More due of exposure to sudden noise

More pollution is continuously increasing due to development of industry, heavy machinery, technology and modern modes of transportation. Sometimes children also cause loud noise. Noise is measured in units of decibel (dB), the word Bell is in the memory of Alexander Graham Bell. One decibel is the smallest amplitude which can be heard by the human ear. Animals can distinguish some sounds better than human beings.

The approximate sound and noise level values of some operational activities are given below: Whispering 20 decibels Quiet library 40 decibels Normal conversation 60 decibels Vehicular noise 70-80 decibels Printing press 80 decibels Motor car horn 100-120 decibels Train passing a station 110 decibels Jet aeroplanes 140 decibels The recommended maximum noise level is 85 decibels. A noise at 100-120 dB is uncomfortable and at 130-140 dB is painful to ears. Exposure to noise above 160 decibels results in rupture of tympanic membrane and permanent deafness. This may happen due of exposure to sudden noise of an explosive nature. In India activities like marriages, ceremonies, festivals, religious and political activities are not held without the use of loud-speakers and Address systems which cause noise pollution. The use of loud­speakers at the religious places daily in the early morning and evening hours is also a great source of noise pollution. The activities like Jagrans, Ramlilas and marriage ceremonies which are carried out at night time cause noise pollution. The worst affected from these loud­speakers are the students preparing for their examinations, sick and old persons.

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Effects of Noise:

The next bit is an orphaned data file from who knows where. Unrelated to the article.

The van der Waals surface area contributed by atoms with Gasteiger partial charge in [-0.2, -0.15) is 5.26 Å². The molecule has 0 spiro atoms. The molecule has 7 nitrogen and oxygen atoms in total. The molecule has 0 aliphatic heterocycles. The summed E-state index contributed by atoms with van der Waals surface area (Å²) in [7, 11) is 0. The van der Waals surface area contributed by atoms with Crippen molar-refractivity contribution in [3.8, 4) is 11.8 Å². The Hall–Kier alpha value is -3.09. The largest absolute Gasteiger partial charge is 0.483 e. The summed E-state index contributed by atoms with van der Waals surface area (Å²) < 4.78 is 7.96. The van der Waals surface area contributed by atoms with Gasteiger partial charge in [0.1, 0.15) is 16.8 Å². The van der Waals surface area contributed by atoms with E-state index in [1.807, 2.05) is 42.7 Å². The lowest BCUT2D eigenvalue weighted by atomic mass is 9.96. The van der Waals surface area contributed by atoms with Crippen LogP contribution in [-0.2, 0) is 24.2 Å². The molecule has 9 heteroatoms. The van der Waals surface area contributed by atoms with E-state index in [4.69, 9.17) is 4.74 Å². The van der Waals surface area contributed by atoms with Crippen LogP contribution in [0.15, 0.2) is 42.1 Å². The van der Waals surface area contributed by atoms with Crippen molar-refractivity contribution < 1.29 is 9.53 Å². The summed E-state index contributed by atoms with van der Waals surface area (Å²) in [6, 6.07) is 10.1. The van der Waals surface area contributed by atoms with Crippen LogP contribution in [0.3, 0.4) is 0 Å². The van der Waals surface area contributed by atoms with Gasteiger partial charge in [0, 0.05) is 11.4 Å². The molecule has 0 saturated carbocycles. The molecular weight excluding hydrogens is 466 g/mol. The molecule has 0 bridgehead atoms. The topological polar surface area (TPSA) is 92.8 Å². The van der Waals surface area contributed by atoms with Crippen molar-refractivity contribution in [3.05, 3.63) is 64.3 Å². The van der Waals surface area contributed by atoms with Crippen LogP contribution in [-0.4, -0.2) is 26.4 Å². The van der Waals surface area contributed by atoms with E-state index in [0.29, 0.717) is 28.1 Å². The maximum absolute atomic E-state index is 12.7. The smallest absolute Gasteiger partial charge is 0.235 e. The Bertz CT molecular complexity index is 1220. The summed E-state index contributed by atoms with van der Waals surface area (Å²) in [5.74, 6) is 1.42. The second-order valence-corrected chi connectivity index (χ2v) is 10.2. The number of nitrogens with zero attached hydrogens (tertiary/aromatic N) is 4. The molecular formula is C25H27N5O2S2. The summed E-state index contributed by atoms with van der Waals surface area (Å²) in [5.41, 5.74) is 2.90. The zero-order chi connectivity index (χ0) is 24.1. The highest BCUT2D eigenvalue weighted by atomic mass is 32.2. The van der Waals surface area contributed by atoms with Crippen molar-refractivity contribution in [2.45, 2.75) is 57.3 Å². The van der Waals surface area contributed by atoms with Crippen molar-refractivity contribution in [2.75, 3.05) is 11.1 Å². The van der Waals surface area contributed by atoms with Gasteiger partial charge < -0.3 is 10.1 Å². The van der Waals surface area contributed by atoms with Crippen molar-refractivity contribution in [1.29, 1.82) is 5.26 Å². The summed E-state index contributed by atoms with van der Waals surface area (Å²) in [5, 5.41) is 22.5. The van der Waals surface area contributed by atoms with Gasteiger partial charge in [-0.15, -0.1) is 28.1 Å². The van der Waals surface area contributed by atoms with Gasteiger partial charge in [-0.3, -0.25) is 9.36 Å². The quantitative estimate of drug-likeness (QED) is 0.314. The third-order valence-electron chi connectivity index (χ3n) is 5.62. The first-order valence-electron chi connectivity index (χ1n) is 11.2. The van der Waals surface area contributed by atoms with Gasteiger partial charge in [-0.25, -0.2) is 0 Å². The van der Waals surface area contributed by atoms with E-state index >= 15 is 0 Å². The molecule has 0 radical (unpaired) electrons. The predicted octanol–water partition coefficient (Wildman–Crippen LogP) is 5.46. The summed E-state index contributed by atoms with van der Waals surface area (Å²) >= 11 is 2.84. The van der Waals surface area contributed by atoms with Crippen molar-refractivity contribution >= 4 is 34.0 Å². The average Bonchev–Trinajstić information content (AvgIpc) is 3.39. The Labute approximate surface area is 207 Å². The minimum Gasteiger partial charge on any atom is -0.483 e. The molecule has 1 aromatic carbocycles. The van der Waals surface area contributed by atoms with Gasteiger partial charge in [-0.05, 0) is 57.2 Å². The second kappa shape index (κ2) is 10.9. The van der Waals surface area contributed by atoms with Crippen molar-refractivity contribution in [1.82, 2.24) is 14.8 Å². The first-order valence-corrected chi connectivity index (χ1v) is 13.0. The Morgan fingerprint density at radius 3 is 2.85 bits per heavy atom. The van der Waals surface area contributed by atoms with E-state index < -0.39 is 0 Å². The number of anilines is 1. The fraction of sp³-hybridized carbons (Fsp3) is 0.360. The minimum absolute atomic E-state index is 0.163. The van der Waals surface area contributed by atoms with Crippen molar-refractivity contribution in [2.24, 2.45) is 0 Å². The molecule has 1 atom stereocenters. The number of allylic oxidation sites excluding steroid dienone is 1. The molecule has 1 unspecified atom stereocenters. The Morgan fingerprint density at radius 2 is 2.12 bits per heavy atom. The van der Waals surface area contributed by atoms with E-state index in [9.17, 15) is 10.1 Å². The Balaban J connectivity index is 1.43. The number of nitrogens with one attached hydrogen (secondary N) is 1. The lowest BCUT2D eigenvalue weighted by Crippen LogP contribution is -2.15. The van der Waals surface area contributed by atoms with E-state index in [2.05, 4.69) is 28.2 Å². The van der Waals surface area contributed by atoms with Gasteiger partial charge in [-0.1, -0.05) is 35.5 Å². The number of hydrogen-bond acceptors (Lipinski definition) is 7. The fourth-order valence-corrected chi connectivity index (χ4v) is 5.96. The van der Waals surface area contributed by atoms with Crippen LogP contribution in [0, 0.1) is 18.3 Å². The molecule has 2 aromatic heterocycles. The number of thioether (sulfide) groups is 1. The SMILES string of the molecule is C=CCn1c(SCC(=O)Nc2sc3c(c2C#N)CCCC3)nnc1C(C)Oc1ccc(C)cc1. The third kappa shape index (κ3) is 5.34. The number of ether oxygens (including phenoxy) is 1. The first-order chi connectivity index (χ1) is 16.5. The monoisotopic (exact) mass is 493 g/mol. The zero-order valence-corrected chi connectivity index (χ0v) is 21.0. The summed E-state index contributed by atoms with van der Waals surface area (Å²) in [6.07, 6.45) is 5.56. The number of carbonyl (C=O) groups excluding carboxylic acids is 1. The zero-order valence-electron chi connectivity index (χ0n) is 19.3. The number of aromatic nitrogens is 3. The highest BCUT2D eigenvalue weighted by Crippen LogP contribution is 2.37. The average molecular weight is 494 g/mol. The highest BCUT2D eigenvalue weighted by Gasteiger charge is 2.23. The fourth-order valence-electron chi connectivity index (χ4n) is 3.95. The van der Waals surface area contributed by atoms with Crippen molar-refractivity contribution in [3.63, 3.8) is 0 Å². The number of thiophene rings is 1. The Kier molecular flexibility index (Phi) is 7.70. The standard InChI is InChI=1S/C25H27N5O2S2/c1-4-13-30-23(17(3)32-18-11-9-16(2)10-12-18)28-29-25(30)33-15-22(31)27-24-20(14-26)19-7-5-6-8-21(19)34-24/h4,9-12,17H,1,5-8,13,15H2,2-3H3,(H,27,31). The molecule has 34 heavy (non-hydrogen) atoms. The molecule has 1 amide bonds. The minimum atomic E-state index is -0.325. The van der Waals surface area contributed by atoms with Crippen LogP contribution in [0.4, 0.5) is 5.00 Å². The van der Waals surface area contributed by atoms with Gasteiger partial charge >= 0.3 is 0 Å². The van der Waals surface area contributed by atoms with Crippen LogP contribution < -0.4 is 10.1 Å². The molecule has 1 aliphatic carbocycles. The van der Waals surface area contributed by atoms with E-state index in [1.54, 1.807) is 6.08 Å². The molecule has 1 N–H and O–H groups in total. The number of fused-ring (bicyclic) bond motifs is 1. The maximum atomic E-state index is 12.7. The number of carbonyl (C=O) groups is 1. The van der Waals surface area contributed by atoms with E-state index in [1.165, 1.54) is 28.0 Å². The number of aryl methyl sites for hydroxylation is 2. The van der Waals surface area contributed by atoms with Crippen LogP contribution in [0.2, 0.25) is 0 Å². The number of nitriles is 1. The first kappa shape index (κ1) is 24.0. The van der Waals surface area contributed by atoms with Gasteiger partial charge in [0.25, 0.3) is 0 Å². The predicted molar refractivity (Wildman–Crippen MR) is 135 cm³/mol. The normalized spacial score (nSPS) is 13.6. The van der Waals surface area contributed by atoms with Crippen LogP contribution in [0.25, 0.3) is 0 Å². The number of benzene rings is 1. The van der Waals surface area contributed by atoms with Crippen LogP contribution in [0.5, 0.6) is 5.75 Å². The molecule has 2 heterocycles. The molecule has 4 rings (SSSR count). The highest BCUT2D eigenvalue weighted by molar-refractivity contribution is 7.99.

(i) Loud noise may cause direct injury to the auditory organs resulting in deafness. (ii) Prolonged exposure to any noise of 80 dB or more is likely to be harmful and may produce fatigue, headache, tinnitus (whistling, ringing or buzzing sound in the ears) vertigo and deafness. (iii) It leads of annoyance and irritability. (iv) It interferes with speech. (v) It leads to inability to concentrate. (vi) Sleep is disturbed.

(vii) Habit of loud speaking develops. (viii) It leads to certain accidents in industries. (ix) Certain physiological changes such as increase in blood pressure, heart rate, sweat, nausea, giddiness and visual disturbances may occur.

“Silence” (60 decibels) had to be repeated louder

“Silence” is normally around 25 decibels. Pain is inflicted (depending on the quality and pitch of the sound) at about 120 decibels. Severe pain and temporary loss of hearing are inflicted after only a few minutes at 140 decibels or a few seconds at 150 or more decibels. Daily, in cities, one hears horn blasts, squealing tyres, screeching brakes, mumbling trucks and trains, blaring television sets, the roar of automobile engines and jet planes, the throaty growl of motorcycles and blaring loudspeakers. Even at night, cities and suburbs are rarely quiet. An indefinable low moaning sound prevails, often punctuated with the ear-piercing shriek of a siren.

Noise has indeed become omnipresent. As more and more crowd into the sprawling urban areas, noise pollution threatens to escalate rapidly. But why should it be virtually impossible, especially in highly advanced technological societies, to get completely away from the racket of civilization? Robert Koch, Nobel laureate predicted: “A day will come when man will have to fight merciless noise as the worst enemy of health.” Workers in a very noisy factory are found to have lost an average of 50 decibels of their hearing range by working 15 years at a 100 decibel noise level.